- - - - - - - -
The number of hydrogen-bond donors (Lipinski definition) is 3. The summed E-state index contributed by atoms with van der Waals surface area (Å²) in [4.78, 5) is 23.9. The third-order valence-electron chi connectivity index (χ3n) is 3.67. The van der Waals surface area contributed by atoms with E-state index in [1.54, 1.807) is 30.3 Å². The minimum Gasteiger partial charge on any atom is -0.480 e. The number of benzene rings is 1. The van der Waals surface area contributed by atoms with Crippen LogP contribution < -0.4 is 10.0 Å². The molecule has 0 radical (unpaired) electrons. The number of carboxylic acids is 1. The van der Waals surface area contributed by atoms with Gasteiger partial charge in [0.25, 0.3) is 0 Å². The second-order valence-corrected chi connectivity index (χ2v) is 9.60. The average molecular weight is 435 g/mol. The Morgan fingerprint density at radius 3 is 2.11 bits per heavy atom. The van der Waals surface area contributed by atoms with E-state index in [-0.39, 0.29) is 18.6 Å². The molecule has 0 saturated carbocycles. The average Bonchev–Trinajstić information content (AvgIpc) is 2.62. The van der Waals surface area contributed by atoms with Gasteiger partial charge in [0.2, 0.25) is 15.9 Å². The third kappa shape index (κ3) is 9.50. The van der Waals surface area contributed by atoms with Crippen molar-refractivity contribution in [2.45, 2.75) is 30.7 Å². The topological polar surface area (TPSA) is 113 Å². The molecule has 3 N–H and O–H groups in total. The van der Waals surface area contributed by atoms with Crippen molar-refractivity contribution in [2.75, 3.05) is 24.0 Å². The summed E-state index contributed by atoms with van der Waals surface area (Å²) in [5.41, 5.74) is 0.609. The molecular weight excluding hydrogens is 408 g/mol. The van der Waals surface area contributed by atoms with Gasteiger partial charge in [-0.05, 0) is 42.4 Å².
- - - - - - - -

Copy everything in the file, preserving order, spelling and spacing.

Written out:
The number of hydrogen-bond donors (Lipinski definition) is 3. The summed E-state index contributed by atoms with van der Waals surface area (Å²) in [4.78, 5) is 23.9. The third-order valence-electron chi connectivity index (χ3n) is 3.67. The van der Waals surface area contributed by atoms with E-state index in [1.54, 1.807) is 30.3 Å². The minimum Gasteiger partial charge on any atom is -0.480 e. The number of benzene rings is 1. The van der Waals surface area contributed by atoms with Crippen LogP contribution < -0.4 is 10.0 Å². The molecule has 0 radical (unpaired) electrons. The number of carboxylic acids is 1. The van der Waals surface area contributed by atoms with Gasteiger partial charge in [0.25, 0.3) is 0 Å². The second-order valence-corrected chi connectivity index (χ2v) is 9.60. The average molecular weight is 435 g/mol. The Morgan fingerprint density at radius 3 is 2.11 bits per heavy atom. The van der Waals surface area contributed by atoms with E-state index in [-0.39, 0.29) is 18.6 Å². The molecule has 0 saturated carbocycles. The average Bonchev–Trinajstić information content (AvgIpc) is 2.62. The van der Waals surface area contributed by atoms with Gasteiger partial charge in [0.2, 0.25) is 15.9 Å². The third kappa shape index (κ3) is 9.50. The van der Waals surface area contributed by atoms with Crippen molar-refractivity contribution in [2.45, 2.75) is 30.7 Å². The topological polar surface area (TPSA) is 113 Å². The molecule has 3 N–H and O–H groups in total. The van der Waals surface area contributed by atoms with Crippen molar-refractivity contribution in [2.75, 3.05) is 24.0 Å². The summed E-state index contributed by atoms with van der Waals surface area (Å²) in [5.41, 5.74) is 0.609. The molecular weight excluding hydrogens is 408 g/mol. The van der Waals surface area contributed by atoms with Gasteiger partial charge in [-0.05, 0) is 42.4 Å².